Labor Rights and Multinational Production (Cambridge Studies in Comparative Politics)
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Industry Reviews "This is a must-read book for scholars, students, activists and policy makers who are interested in understanding the effects of the global economy-especially foreign direct investment and export-oriented development policies-on labor rights. List of Tables and Figures p. The Diversity of Multinational Production p. All Rights Reserved.
ISBN 13: 9780521872812
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Are you sure you would like to remove these items from your wishlist? Remove From Wishlist Cancel. The book contributes to academic literature in comparative and international political economy, and to public policy debates regarding the effects of globalization.
Edited by Gordon L. Clark, Maryann P. Feldman, Meric S. Gertler, and Dariusz Wójcik
By highlighting the diverse impacts of different sectors, firms, and types of multinational organisation in labor rights, it opens several new lines for future research. By problematizing the impact of foreign policy debates at both the domestic and international levels. Industrial and Labor Relations Review. This book explores the relationship between workers' rights and economic globalization in developing countries.
Mosley posits that multinational production has both positive and negative consequences for labor rights. This book speaks to contemporary debates regarding the race to the bottom, corporate social responsibility, and economic development in low- and middle-income nations. Convert currency. Add to Basket. Book Description Cambridge University Press , Condition: New.
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Language: English. Brand new Book. To test these claims, Mosley presents newly generated measures of collective labor rights, covering a wide range of low- and middle-income nations for the period. Seller Inventory AAA Book Description Cambridge University Press, Book Description Cambridge University Press.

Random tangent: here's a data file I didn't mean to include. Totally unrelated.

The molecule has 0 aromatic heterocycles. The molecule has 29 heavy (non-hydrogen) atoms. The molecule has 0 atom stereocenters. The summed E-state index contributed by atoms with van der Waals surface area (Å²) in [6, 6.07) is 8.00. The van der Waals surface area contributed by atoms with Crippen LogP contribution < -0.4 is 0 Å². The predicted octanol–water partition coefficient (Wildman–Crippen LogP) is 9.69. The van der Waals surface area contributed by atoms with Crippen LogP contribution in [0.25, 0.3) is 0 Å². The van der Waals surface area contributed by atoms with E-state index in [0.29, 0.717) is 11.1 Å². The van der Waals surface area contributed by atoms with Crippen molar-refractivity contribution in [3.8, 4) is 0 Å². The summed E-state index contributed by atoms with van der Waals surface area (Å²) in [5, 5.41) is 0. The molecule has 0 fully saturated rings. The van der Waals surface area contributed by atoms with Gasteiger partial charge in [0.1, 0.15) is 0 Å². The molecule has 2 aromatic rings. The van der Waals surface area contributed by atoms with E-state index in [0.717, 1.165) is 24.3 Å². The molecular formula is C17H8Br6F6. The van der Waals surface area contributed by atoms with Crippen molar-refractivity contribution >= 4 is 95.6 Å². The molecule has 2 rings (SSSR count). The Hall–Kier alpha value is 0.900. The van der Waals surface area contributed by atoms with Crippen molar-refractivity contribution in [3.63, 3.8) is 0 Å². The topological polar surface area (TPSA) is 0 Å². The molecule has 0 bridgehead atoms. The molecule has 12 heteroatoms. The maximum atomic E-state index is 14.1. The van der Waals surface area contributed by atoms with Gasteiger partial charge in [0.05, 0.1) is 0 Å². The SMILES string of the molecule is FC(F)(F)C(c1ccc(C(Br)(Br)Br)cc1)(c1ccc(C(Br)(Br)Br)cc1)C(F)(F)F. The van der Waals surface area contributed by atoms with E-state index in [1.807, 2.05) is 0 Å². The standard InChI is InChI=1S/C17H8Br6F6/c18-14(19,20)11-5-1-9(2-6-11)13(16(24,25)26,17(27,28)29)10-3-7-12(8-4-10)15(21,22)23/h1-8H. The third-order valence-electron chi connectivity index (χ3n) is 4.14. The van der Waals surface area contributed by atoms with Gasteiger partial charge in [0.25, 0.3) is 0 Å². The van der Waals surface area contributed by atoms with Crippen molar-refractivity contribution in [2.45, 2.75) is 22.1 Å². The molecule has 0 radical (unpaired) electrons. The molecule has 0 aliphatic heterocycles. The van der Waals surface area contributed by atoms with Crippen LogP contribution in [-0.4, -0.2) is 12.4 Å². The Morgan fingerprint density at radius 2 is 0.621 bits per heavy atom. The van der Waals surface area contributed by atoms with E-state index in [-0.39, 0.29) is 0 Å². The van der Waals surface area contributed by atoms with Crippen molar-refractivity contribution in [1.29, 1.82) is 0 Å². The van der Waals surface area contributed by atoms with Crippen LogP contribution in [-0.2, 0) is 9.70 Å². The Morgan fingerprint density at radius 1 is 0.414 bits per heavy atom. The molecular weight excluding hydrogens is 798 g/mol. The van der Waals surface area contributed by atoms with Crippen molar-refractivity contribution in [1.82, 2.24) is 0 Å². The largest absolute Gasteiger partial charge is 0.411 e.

The Effects of Multinational Production on Wages and Working Conditions in Developing Countries
New copy - Usually dispatched within 2 working days. The growing pool of global labor is accessed by employers in more advanced economies through various methods, including imports of goods, offshoring of production, and immigration. While most of the absolute increase in this global labor supply consisted of less-educated workers those without higher education , the relative supply of workers with higher education increased by about 50 percent during the same period. According to a report by the McKinsey Global Institute, this was caused mostly by developing nations, where there was a "farm to factory" transition.
Non-farming jobs grew from 54 percent in to almost 73 percent in This industrialization took an estimated million people out of poverty and contributed to the economic development of China, India and others.
By foreign-born workers accounted for 17 percent of all STEM science, technology, engineering and math positions in the United States. Employment is growing fastest in emerging and developing economies. Global unemployment is expected to approach million in , compared with slightly over million in The number of people employed in precarious work also called "vulnerable employment" — employment that is poorly paid, insecure, unprotected, and cannot support a household—has increased dramatically in recent decades.